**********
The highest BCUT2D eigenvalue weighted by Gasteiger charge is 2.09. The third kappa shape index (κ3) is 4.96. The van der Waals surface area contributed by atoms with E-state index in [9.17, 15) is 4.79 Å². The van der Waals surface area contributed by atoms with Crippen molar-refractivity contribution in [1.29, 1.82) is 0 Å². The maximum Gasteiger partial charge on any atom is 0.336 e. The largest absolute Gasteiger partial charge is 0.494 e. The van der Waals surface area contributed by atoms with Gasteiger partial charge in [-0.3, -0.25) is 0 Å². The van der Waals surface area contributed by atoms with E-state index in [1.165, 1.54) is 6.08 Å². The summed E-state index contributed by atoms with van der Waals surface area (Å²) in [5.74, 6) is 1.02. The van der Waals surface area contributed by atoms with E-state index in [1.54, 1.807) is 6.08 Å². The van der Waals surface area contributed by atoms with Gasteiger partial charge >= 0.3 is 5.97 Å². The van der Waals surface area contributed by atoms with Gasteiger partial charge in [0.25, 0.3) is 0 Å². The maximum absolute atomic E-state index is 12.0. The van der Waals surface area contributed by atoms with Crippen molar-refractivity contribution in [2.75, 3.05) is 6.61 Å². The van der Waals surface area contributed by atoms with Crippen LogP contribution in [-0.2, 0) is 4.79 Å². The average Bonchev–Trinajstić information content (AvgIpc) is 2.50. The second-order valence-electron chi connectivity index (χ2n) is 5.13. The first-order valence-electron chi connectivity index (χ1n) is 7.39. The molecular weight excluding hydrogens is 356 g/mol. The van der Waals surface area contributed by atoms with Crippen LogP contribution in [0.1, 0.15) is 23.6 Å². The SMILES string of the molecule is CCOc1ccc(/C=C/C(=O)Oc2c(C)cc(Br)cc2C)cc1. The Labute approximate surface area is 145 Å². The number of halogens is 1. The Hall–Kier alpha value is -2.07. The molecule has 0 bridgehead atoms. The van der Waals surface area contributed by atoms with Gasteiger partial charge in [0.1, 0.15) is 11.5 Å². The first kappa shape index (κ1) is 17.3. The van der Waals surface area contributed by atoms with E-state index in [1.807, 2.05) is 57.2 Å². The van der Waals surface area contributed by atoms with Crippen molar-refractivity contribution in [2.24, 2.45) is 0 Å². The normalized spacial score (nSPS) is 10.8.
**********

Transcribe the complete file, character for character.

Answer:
The highest BCUT2D eigenvalue weighted by Gasteiger charge is 2.09. The third kappa shape index (κ3) is 4.96. The van der Waals surface area contributed by atoms with E-state index in [9.17, 15) is 4.79 Å². The van der Waals surface area contributed by atoms with Crippen molar-refractivity contribution in [1.29, 1.82) is 0 Å². The maximum Gasteiger partial charge on any atom is 0.336 e. The largest absolute Gasteiger partial charge is 0.494 e. The van der Waals surface area contributed by atoms with Gasteiger partial charge in [-0.3, -0.25) is 0 Å². The van der Waals surface area contributed by atoms with E-state index in [1.165, 1.54) is 6.08 Å². The summed E-state index contributed by atoms with van der Waals surface area (Å²) in [5.74, 6) is 1.02. The van der Waals surface area contributed by atoms with E-state index in [1.54, 1.807) is 6.08 Å². The van der Waals surface area contributed by atoms with Gasteiger partial charge >= 0.3 is 5.97 Å². The van der Waals surface area contributed by atoms with Gasteiger partial charge in [0.25, 0.3) is 0 Å². The maximum absolute atomic E-state index is 12.0. The van der Waals surface area contributed by atoms with Crippen molar-refractivity contribution in [2.75, 3.05) is 6.61 Å². The van der Waals surface area contributed by atoms with Crippen LogP contribution in [-0.2, 0) is 4.79 Å². The average Bonchev–Trinajstić information content (AvgIpc) is 2.50. The second-order valence-electron chi connectivity index (χ2n) is 5.13. The first-order valence-electron chi connectivity index (χ1n) is 7.39. The molecular weight excluding hydrogens is 356 g/mol. The van der Waals surface area contributed by atoms with Crippen LogP contribution in [0.1, 0.15) is 23.6 Å². The SMILES string of the molecule is CCOc1ccc(/C=C/C(=O)Oc2c(C)cc(Br)cc2C)cc1. The Labute approximate surface area is 145 Å². The number of halogens is 1. The Hall–Kier alpha value is -2.07. The molecule has 0 bridgehead atoms. The van der Waals surface area contributed by atoms with Gasteiger partial charge in [0.1, 0.15) is 11.5 Å². The first kappa shape index (κ1) is 17.3. The van der Waals surface area contributed by atoms with E-state index in [1.807, 2.05) is 57.2 Å². The van der Waals surface area contributed by atoms with Crippen molar-refractivity contribution in [2.24, 2.45) is 0 Å². The normalized spacial score (nSPS) is 10.8.